Coping with panic

There are several things you can do to try and cope with panic (anxiety attacks). Knowing what to do and actually being able to deal with the feelings of panic and two totally different things though.

I will (below) try and give you guidelines on how to deal with panic. How you manage it is up to you. You can either practice the things below or adapt them to suit yourself, which ever you feel able to cope with the best.

Coping with the feelings of Panic

  • Let it happen and wait for it to pass.
  • Practice coping with it, to deal with the situation and accept the bodily feelings (though unpleasant) as natural.
  • Never leave a situation unless the feeling of panic is going down. Stay until you feel better.
  • Try and use breathing techniques to help control your breathing and ultimately the panic attack.

Always remember that:

  1. The feelings are normal bodily reactions.
  2. They are not harmful.
  3. Don’t add frightening thoughts (this will only panic you more and can lead to hyperventilation).
  4. Describe what is happening (do this as a reassuring exercise in your mind or out load if it helps).
  5. Wait for the fear to pass (try some breathing exercises or think of a calming thought or word).
  6. Notice when it fades (make a mental note of what this feels like and how long it took to pass).
  7. It is an opportunity for progress (each time you recover from a panic attack use this as a positive and take note how this felt the next time).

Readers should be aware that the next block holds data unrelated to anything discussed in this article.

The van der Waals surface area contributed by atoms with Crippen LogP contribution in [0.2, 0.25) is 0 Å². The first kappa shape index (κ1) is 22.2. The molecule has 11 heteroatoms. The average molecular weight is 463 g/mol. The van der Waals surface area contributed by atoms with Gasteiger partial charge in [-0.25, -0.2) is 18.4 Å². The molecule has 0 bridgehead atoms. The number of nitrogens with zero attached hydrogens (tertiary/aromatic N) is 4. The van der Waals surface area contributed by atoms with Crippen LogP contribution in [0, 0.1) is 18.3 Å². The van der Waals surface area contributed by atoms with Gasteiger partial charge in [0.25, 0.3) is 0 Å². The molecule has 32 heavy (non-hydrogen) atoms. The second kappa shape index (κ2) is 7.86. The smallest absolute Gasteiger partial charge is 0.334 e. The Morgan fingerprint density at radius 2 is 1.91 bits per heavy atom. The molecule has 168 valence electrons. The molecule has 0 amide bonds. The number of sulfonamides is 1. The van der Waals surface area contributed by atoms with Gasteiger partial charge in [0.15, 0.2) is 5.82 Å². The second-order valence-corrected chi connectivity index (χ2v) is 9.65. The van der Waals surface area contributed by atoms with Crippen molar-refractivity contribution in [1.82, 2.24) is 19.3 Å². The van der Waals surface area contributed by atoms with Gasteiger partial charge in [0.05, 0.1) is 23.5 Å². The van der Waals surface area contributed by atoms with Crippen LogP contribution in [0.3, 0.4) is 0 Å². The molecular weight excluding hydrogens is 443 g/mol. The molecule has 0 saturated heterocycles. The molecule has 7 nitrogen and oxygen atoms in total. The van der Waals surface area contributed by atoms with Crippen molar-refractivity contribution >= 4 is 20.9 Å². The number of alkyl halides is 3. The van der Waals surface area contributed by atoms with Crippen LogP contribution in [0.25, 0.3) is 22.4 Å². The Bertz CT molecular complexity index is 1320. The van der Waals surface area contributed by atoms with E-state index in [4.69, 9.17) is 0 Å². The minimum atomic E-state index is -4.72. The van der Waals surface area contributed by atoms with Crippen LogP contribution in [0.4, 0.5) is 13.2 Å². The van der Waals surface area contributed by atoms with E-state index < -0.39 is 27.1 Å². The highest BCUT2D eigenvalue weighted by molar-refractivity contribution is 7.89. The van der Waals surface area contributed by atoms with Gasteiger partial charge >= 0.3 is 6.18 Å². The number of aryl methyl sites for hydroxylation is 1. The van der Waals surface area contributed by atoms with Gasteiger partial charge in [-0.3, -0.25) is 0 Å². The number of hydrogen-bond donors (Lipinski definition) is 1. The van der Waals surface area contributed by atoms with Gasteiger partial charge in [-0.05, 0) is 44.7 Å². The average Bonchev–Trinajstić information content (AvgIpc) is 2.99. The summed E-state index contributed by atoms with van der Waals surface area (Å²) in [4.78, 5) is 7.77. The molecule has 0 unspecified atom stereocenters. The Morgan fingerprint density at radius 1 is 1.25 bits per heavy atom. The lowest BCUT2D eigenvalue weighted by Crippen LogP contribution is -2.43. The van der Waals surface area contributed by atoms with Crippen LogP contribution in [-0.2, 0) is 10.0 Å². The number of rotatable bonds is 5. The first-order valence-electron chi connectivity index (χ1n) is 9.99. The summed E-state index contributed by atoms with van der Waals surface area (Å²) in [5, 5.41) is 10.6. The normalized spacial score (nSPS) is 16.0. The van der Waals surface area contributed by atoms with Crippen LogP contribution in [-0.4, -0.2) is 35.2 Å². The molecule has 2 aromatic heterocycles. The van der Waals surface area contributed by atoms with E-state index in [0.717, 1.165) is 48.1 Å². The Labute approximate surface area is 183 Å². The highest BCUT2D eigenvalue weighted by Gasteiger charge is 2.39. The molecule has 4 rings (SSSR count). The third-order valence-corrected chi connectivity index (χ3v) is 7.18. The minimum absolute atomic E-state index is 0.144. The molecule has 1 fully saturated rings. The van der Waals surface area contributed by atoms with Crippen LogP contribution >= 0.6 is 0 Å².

8. Think of what you have done (as in 7. use this to help you next time).
  9. Plan what to do next (don’t just think “Okay it’s over now” and try to carry on as though nothing happened).
  10. Then start off slowly (rushing things at this stage can result in another panic attack).

Okay, all that said try these “Ten rules for coping with panic” along with your breathing exercises to help create a programme (specific to you) in dealing with panic attacks in stressful situations:

  1. Remember that the feelings are nothing more than an exaggeration of the normal bodily reaction to stress.
  2. They are not in the least harmful or dangerous – just unpleasant. Nothing worse will happen.
  3. Stop adding to panic with frightening thoughts about what is happening and where it might lead.
  4. Now notice what is really happening in your body right now, not what you fear might happen.
  5. Now wait and give the fear time to pass, without fighting it or running away from it. Just accept it.
  6. Notice that once you stop adding to it with frightening thoughts the fear starts to fade away by itself.
  7. Remember that the whole point of practice is learning how to cope with fear without avoiding it. So this is an opportunity to make progress.
  8. Think of the progress you have made so far, despite all the difficulties and how pleased you will be when you have succeeded this time.
  9. When you begin to feel better, look around you and start to plan what to do next.
  10. Then, when you are ready to go on. Start off in an easy and relaxed way. There is no need for effort or to hurry.

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